Criminal Justice

Zoeller Claims Win v. Northwest Indiana’s UBM

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August 14, 2013 — A federal judge has dismissed a lawsuit by a northwestern Indiana Hispanic advocacy group challenging a portion of Indiana’s immigration law because of technical flaws.

The Indiana Attorney General’s office is claiming victory as having, “successfully defended portions of Indiana’s state-level immigration law from a legal challenge” that included him as a defendant.

Attorney General Greg Zoeller’s office responded today to a federal court dismissal yesterday of a lawsuit.

Zoeller says that federal Judge Jon DeGuilio in U.S. District Court for the Northern District of Indiana granted three of his staff’s defense motions to dismiss the lawsuit, Union Benefica Mexicana v. State of Indiana.

Though the State says this lawsuit is concluded and that it prevailed, Judge DeGuilio ruled that Union Benefica Mexicana can refile the lawsuit with corrections but the original suit can’t go forward with its filed lawsuit because it improperly names the State of Indiana, the Governor, the Attorney General and three northwestern Indiana county prosecutors as defendants.

Zoeller said, “My office fulfilled its duty to aggressively defend the state statute the Legislature passed from two separate legal challenges while following the United States Supreme Court’s guidance. The federal court has vindicated our defense and thrown out the plaintiff’s challenge to the state statute.”

Zoeller calls the plaintiff’s lawsuit, “legally defective, meaning the portions of the law the plaintiff had challenged remain in effect and are not struck down.”

Union Benefica Mexicana sued after the General Assembly passed a law that opponents argued gave police sweeping arrest powers against immigrants who haven’t committed crimes. That part of the law was left unenforceable by a U.S. Supreme Court ruling against an Arizona law, but language affecting businesses remained intact.

The 2011 comprehensive immigration law, Senate Enrolled Act 590, caused the nonprofit group based in East Chicago, Union Benefica Mexicana or UBM, to file its lawsuit in December 2011 alleging two portions of the law were unconstitutional:
• The provision that allows the State to sue employers to recoup unemployment benefits from employers who knowingly employ unauthorized or illegal workers.
• The provision that requires workers seeking day-laborer jobs to complete individual attestation-of-employment forms, and requires police to submit a complaint to federal immigration authorities if they have probable cause to believe that a worker has not completed the form.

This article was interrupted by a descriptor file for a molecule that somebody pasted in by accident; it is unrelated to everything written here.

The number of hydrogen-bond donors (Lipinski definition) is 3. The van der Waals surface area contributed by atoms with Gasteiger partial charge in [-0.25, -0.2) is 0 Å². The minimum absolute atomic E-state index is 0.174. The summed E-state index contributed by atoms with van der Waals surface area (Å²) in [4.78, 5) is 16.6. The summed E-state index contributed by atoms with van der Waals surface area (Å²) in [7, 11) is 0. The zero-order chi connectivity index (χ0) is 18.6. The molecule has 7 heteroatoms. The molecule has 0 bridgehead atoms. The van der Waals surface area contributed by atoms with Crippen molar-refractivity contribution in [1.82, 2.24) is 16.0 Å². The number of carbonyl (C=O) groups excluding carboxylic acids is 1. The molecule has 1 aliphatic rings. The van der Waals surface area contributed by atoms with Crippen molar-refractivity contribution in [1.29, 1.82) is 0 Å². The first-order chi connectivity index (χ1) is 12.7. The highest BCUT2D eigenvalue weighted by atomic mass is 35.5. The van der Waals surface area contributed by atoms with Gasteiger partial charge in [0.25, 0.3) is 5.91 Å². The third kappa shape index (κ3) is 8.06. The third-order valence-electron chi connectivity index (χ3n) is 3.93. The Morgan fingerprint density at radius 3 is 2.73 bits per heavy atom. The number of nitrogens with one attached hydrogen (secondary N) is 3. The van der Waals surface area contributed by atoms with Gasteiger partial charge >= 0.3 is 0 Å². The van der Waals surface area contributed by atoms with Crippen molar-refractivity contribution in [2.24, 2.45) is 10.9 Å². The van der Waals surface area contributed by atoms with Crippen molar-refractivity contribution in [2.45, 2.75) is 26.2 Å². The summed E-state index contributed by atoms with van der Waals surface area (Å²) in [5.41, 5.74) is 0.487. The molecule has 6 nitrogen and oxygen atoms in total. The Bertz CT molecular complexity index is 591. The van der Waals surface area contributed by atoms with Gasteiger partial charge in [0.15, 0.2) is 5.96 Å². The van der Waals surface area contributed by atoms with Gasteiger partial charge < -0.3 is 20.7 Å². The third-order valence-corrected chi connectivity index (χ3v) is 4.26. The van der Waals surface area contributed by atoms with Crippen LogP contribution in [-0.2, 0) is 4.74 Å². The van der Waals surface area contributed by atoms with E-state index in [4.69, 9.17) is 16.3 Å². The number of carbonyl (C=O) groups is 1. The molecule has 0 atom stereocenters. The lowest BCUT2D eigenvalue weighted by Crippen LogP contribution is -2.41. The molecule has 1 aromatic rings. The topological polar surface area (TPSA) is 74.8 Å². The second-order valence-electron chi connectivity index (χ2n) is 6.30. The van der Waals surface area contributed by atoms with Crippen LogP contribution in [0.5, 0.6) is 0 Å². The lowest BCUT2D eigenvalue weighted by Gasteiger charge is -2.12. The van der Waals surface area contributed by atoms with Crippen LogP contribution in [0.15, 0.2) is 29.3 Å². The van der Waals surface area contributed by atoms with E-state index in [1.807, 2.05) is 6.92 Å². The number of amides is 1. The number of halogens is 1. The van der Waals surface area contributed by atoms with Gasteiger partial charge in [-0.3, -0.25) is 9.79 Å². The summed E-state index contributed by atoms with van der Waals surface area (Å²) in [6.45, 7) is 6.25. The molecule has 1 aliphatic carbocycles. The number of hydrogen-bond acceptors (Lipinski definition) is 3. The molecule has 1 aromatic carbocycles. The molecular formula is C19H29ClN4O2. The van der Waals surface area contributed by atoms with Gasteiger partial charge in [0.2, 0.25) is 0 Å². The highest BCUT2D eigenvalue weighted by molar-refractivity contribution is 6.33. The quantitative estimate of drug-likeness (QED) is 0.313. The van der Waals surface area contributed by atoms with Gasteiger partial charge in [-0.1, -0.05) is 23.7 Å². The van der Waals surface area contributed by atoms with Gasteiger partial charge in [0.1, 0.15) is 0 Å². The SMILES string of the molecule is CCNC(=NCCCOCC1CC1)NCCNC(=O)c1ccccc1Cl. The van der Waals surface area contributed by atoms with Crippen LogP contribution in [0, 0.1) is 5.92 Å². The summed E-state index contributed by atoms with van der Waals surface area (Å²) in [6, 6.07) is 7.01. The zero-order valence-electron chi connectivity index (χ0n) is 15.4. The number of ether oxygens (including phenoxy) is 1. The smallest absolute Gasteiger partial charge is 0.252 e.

Zoeller notes that UBM sought an injunction to block enforcement of the law and seek a declaratory judgment. UBM’s lawsuit defendants included, in their official capacities, Governor Mike Pence, Attorney General Greg Zoeller and the county prosecutors and sheriffs of Lake, Porter and LaPorte counties.

Zoeller noted that, “two sections UBM challenged already comply with the U.S. Supreme Court’s decision in the 2011 Arizona v. U.S. case that clarified the limits of state authority in federal immigration enforcement. Contending UBM’s lawsuit against the state officials and prosecutors was legally defective,” Zoeller’s office asked Judge DeGuilio to dismiss the case.

The Attorney General’s office reported today that:
“In a 25-page opinion Tuesday, Judge DeGuilio dismissed the lawsuit, finding the state’s sovereign immunity from lawsuits under the Eleventh Amendment barred UBM’s case, and finding the state officials, prosecutors and sheriffs have no role in enforcing the portions of the law UBM sought an injunction against.
Separately, Zoeller’s office also defended Senate Enrolled Act 590 from a different legal challenge filed in U.S. District Court for the Southern District of Indiana. In that case, Buquer v. Indianapolis, plaintiffs challenged other parts of the law, including the warrantless arrest provisions. Once the U.S. Supreme Court ruled in the Arizona case and invalidated warrantless arrest laws, the Attorney General’s Office notified the court in the Buquer case that the warrantless arrest sections no longer could be defended. On March 28 the Southern District federal court granted a permanent injunction blocking enforcement of those sections. Not affected were the two portions where Zoeller’s office ultimately prevailed in the UBM suit. Also not affected were portions of SEA 590 – such as the requirement that state contractors check workers’ immigration status through the E-Verify federal database – that were not challenged in either lawsuit. They remain on the law books.
‘The federal government’s failure for many years to enforce federal immigration laws led state legislatures in Indiana and other states to pursue state-level immigration laws, and we hope this lengthy litigation will serve to remind Congress that immigration is primarily a federal responsibility in need of congressional attention,’ Zoeller said.”

Union Benefica Mexicana v. State et al., Order Granting State’s Motion to Dismiss
Click link to The U.S. District Court ruling dismissing the lawsuit Union Benefica Mexicana v. State of Indiana.

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